After months of speculation, the Washington Nationals have finally parted ways with Mike Morse, sending the corner outfielder to the Seattle Mariners as part of a three-team deal.  Seattle will send catcher John Jaso to Oakland as part of the deal, while the A’s will return minor league pitcher A.J. Cole to the Nationals’ organization.

Three-team trades are always fun, and this one is no exception.  However, one team in the deal is clearly having more fun than the other two.


Even though Seattle had been rumored to be interested in Mike Morse for much of the offseason, this is still a curious move by the Mariners’ brass.  Morse, who began his MLB career in Seattle, has blossomed as a hitter in Washington to the point where he actually cracked the top-20 of the MVP voting after hitting 31 home runs for the Nats during the 2011 season.  Injuries are something of a concern – Morse has missed 140 games over the past three years – but he does bring a solid bat to a Mariners organization that has been historically inept at scoring runs in the 2010s.

On the other hand, Seattle has spent the offseason stockpiling players who have the exact same skillset – good bat, mediocre glove at a corner outfield spot – that Morse brings to the table.   The Mariners brought back Raul Ibanez in hopes he locks down left field, and they also picked up Jason Bay off the scrap heap in hopes that the BC native can revive his career.  There does not appear to be any playing time at DH, either, as the Mariners acquired Kendrys Morales from the Angels right before Christmas.  And while Morse does have the ability to play first base, the Mariners are likely to give Justin Smoak another opportunity to lock that position down on a fulltime basis.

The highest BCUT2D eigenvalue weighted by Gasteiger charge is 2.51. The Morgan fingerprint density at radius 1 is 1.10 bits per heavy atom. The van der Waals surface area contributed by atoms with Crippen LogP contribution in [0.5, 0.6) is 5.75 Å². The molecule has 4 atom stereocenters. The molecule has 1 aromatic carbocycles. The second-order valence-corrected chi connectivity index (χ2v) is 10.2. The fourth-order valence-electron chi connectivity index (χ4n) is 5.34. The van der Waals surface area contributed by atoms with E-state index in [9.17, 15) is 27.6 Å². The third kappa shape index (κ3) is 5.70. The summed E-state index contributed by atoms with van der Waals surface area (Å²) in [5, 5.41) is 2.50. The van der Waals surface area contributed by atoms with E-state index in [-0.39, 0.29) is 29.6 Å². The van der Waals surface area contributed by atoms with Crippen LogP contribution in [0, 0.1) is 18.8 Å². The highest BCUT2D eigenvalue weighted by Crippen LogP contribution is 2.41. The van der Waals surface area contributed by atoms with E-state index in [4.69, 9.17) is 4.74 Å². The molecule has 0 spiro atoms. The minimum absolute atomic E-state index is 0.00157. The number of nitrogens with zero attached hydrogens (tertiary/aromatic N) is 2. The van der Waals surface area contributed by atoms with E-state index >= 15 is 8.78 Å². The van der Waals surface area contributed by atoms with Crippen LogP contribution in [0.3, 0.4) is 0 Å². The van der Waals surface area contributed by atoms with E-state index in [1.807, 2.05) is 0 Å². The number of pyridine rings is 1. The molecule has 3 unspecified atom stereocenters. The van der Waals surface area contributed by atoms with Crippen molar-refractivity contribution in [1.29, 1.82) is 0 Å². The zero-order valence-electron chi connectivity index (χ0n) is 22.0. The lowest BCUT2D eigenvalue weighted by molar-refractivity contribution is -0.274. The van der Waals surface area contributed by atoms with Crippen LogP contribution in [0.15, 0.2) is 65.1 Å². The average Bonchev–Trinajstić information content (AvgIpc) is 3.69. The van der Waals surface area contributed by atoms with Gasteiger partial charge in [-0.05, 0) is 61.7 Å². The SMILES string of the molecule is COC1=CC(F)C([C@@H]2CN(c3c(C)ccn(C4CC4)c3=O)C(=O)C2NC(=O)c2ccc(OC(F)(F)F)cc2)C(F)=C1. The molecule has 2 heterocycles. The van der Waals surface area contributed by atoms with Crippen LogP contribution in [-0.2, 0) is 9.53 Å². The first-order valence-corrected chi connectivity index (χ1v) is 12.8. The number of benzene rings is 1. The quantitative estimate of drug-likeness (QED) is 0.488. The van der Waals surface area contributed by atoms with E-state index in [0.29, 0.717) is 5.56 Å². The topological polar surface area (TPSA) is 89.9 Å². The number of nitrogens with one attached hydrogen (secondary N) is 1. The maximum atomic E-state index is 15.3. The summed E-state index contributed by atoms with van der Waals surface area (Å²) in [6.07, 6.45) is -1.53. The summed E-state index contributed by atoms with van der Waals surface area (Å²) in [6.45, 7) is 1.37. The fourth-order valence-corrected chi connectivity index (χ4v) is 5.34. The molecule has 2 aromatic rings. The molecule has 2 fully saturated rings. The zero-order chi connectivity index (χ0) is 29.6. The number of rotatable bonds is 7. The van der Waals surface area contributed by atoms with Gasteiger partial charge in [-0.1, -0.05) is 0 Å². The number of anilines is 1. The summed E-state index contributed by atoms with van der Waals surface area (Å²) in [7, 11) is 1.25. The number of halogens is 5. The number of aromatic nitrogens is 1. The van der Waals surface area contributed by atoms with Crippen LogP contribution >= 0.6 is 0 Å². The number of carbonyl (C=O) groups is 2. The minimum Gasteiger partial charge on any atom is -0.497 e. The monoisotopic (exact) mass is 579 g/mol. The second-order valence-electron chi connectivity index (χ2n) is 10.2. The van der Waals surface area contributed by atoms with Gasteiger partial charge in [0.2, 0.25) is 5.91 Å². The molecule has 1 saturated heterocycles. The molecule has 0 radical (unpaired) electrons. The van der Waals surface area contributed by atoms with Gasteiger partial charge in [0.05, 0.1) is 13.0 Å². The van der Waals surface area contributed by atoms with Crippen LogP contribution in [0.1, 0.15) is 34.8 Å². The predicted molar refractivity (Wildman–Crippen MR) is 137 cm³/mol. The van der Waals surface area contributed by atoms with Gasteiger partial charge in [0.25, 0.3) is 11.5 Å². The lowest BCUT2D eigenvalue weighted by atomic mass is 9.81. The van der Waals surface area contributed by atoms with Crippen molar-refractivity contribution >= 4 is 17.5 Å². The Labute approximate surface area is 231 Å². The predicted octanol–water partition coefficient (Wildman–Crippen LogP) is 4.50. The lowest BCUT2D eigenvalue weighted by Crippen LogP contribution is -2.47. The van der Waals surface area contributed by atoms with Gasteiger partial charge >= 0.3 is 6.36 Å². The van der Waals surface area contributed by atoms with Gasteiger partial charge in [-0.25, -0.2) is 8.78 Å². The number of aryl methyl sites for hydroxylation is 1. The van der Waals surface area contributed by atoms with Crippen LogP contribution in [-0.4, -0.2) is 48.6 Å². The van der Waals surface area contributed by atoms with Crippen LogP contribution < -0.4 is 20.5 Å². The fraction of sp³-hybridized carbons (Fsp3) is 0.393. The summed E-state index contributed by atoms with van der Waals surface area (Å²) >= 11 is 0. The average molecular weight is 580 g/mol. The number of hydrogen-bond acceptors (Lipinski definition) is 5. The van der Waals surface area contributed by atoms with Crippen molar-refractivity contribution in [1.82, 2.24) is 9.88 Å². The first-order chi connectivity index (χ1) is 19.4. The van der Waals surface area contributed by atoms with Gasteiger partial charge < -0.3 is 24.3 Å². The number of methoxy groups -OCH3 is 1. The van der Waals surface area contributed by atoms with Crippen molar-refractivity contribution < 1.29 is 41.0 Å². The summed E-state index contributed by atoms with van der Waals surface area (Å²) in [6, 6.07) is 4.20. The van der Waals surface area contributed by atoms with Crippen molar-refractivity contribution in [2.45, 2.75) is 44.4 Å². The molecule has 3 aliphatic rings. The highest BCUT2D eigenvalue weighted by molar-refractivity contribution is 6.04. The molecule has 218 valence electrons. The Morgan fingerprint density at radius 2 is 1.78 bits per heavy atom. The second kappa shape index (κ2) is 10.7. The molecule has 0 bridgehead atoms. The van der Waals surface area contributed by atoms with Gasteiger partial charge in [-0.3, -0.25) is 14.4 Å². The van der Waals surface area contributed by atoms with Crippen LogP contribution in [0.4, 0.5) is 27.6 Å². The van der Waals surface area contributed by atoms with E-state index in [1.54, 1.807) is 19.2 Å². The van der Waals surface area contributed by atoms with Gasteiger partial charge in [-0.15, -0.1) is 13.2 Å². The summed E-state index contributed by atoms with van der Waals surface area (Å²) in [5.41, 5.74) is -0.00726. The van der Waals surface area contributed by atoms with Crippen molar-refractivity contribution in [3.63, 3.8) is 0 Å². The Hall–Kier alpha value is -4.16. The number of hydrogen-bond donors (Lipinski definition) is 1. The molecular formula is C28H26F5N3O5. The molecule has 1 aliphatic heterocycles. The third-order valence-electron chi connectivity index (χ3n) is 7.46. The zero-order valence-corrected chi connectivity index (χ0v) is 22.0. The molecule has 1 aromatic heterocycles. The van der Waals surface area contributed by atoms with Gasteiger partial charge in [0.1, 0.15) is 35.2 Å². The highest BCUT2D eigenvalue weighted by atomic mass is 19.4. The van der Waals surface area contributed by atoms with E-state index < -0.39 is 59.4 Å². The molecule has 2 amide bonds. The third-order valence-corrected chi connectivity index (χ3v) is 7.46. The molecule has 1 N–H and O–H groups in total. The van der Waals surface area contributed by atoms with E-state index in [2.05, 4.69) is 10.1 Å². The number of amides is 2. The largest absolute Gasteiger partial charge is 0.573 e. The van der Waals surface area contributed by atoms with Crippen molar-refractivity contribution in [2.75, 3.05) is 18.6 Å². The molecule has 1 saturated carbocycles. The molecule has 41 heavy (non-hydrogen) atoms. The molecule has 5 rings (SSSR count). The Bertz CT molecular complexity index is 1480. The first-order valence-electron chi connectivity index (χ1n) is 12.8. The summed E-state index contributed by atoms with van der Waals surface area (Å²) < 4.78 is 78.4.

So really, there is not an obvious place for Mike Morse in the Mariner lineup.

It appears that Seattle made this trade with the intention of clearing a potential logjam behind the plate.  Jesus Montero might get another chance to prove he is a fulltime catcher, while top prospect Mike Zunino tore up the minors in his first season of pro ball and received an invite to spring training.  Still, it looks like the Mariners simply traded one logjam for another.


When will teams finally stop allowing Billy Beane to insert himself in the middle of trades? 

The Oakland general manager has done it again, somehow acquiring the best player in the deal and potentially filling a major hole in the A’s lineup while in return giving up only a minor league pitcher who has yet to rise above Single-A.

It is not entirely clear why John Jaso was never able to win over the Seattle brass.  A lefty-hitting catcher with decent power and patience at the plate, Jaso was the Mariners’ most productive hitter last year and was the only player on the team that managed to hit better in Safeco Field than he did on the road.  But for whatever reason, Seattle manager Eric Wedge refused to give Jaso a chance to earn the starting job on a fulltime basis. 

Jaso is not without his flaws, as his platoon splits reveal that nearly all of his production at the plate came against righty pitchers.  And while nobody has quite figured out how to measure defense at catcher, Jaso will never earn any accolades for his work behind the plate.

In other words, he is a classic Billy Beane trade target:  a flawed player who nonetheless could be incredibly useful in the right environment.  Seriously, this move could have been lifted directly from the pages of Moneyball.

Here is betting that a team that received virtually no production from their catchers last season will have no problems finding a spot for Jaso.


Much like the Mariners, Washington is receiving a player who is no stranger to the organization.  A.J. Cole, whom the Nationals drafted in the fourth round back in 2010, was the centerpiece of the trade that helped bring Gio Gonzalez to the club last offseason.  A righty starter who can hit the mid-90s with his fastball, Cole has the potential to be a future staff ace but has spent the past two seasons pitching at the Single-A level.  He will likely be moved up a level but is still unlikely to help the big league club in the near-future.

This trade was more about simplifying the Nats’ current roster, as the team’s re-signing of Adam LaRoche earlier in the offseason made Morse expendable.  Washington figures to be loaded next year with or without Morse, so trading him away for a future prospect made some sense.